was actively discouraged, resulting in insufficient levels of investment taking place in both capital and labour and in low levels of technology transfer; and a lack of complementarity between domestic industries. 3. Initially, import substitution programmes were financed from domestic earnings, such as revenues realised from sale of primary agricultural commodities and minerals. As levels of revenue from these sources declined, owing to declining terms of trade and reduced efficiencies in production systems, these countries started borrowing on western capital markets, and from the World Bank and IMF, to maintain previous levels of consumption. As many of the countries concerned where at this stage considered to be middle-income countries, they borrowed at commercial rates. The borrowed money was usually not used to improve production so real levels of GDP continued to decline while expenditure levels, which had by then risen significantly, as a result of higher debt servicing payments, continued to increase. 4. Governments of COMESA countries faced these economic crises by continuing to borrow on international markets; placing heavy restrictions on foreign currency transactions to try to reduce capital flight; pegging the value of the local currency against freely convertible foreign currencies artificially high to reduce costs of essential imports (such as fuel which in itself caused crises in the early 1970s); using revenues from parastatal industries to finance the public sector recurrent budget, leaving little revenue for re-investment in these strategic industries, resulting in further declines in production; reducing the import bill by restricting by statute items which could be imported; and heavily subsidising all aspects of domestic agricultural production to promote self-sufficiency in food production, which only served to make agriculture sectors even more inefficient than they already were. 5. This package of economic policies has contributed significantly to the economic decline of the region and to Africa's gross domestic investment having fallen consistently for the last 20 years, being currently recorded at 17 per cent of GDP. ...read more.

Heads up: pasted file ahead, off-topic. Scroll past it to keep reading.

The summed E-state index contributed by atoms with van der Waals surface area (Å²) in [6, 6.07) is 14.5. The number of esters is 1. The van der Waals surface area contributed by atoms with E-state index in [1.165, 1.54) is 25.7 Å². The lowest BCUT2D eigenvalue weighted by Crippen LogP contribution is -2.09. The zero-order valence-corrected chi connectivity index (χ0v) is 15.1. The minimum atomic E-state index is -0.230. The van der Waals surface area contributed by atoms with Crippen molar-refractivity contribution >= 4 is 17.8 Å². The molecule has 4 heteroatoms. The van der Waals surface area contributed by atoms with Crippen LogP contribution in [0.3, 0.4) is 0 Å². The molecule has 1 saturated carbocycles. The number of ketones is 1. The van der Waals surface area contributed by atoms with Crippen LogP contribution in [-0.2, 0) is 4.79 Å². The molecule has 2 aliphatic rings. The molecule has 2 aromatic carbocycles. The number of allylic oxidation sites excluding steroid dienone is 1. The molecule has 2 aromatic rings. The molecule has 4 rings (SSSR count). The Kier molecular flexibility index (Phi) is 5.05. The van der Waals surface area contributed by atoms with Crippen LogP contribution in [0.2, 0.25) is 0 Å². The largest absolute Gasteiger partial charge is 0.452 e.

The African continent's share of world manufacturing value added (MVA) rose from 0.7 per cent in 1970 to 1 per cent in 1982 and fell to 0.8 per cent in 1994. Most African industries have a very low capacity utilisation rate and current structural adjustment programmes have as yet to have a positive impact on the industrial sector. 16. Population is expanding at a rate of around 3.2 per cent, outstripping agricultural and food production and COMESA now has twice the population it had in 1965 and more than five times the population it had at the beginning of the century. 17. The region has also experienced, over the last few years, unprecedented droughts, leading to widespread food shortages and famine. There is growing and widespread poverty in the COMESA region, especially among the rural communities, aggravated by the decline in expenditures on social services, including health, education and public utilities, nutrition has worsened and mortality continues to increase. 18. There is a major crisis in employment in all countries, especially among the youth in cities and towns. Unemployment in most countries is as much as 30 per cent or more of the active labour force and under-employment is just as serious. The majority of the region's population still dwell in the villages and earn their living cultivating between one and fifteen hectares. 19. The COMESA region has also had to contend with civil strife, ethnic wars and political instability which have also contributed to the decline in economic growth. 20. In summary, the economic performance of the COMESA region has been rather disappointing over the last two to three decades, with overall economic growth of the COMESA region having averaged 3.2 per cent a year since 1960 and only marginally above the level of the region's population growth. By 1993, this region of over 280 million people, which has more than doubled its population since independence, had a total GDP of around US$90 billion, and included fifteen of the twenty-three States classified as Least Developed Countries (LDC's) by the United Nations. ...read more.